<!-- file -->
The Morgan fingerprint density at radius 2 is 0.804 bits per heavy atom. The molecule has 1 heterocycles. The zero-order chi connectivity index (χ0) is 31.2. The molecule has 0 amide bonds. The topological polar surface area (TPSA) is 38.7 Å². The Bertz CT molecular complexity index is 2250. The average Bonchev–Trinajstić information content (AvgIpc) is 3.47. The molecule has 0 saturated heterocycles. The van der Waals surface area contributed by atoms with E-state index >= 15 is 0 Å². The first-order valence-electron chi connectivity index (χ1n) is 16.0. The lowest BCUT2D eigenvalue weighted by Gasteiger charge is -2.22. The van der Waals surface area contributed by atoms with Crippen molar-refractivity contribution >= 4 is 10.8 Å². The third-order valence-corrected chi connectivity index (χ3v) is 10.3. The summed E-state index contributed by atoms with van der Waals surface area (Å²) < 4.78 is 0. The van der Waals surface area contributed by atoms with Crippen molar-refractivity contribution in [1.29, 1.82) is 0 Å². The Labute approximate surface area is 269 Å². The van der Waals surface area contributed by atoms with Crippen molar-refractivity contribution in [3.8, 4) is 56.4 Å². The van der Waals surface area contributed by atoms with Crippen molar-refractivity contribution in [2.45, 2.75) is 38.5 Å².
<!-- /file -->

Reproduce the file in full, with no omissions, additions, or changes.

The Morgan fingerprint density at radius 2 is 0.804 bits per heavy atom. The molecule has 1 heterocycles. The zero-order chi connectivity index (χ0) is 31.2. The molecule has 0 amide bonds. The topological polar surface area (TPSA) is 38.7 Å². The Bertz CT molecular complexity index is 2250. The average Bonchev–Trinajstić information content (AvgIpc) is 3.47. The molecule has 0 saturated heterocycles. The van der Waals surface area contributed by atoms with E-state index >= 15 is 0 Å². The first-order valence-electron chi connectivity index (χ1n) is 16.0. The lowest BCUT2D eigenvalue weighted by Gasteiger charge is -2.22. The van der Waals surface area contributed by atoms with Crippen molar-refractivity contribution >= 4 is 10.8 Å². The third-order valence-corrected chi connectivity index (χ3v) is 10.3. The summed E-state index contributed by atoms with van der Waals surface area (Å²) < 4.78 is 0. The van der Waals surface area contributed by atoms with Crippen molar-refractivity contribution in [1.29, 1.82) is 0 Å². The Labute approximate surface area is 269 Å². The van der Waals surface area contributed by atoms with Crippen molar-refractivity contribution in [3.8, 4) is 56.4 Å². The van der Waals surface area contributed by atoms with Crippen molar-refractivity contribution in [2.45, 2.75) is 38.5 Å².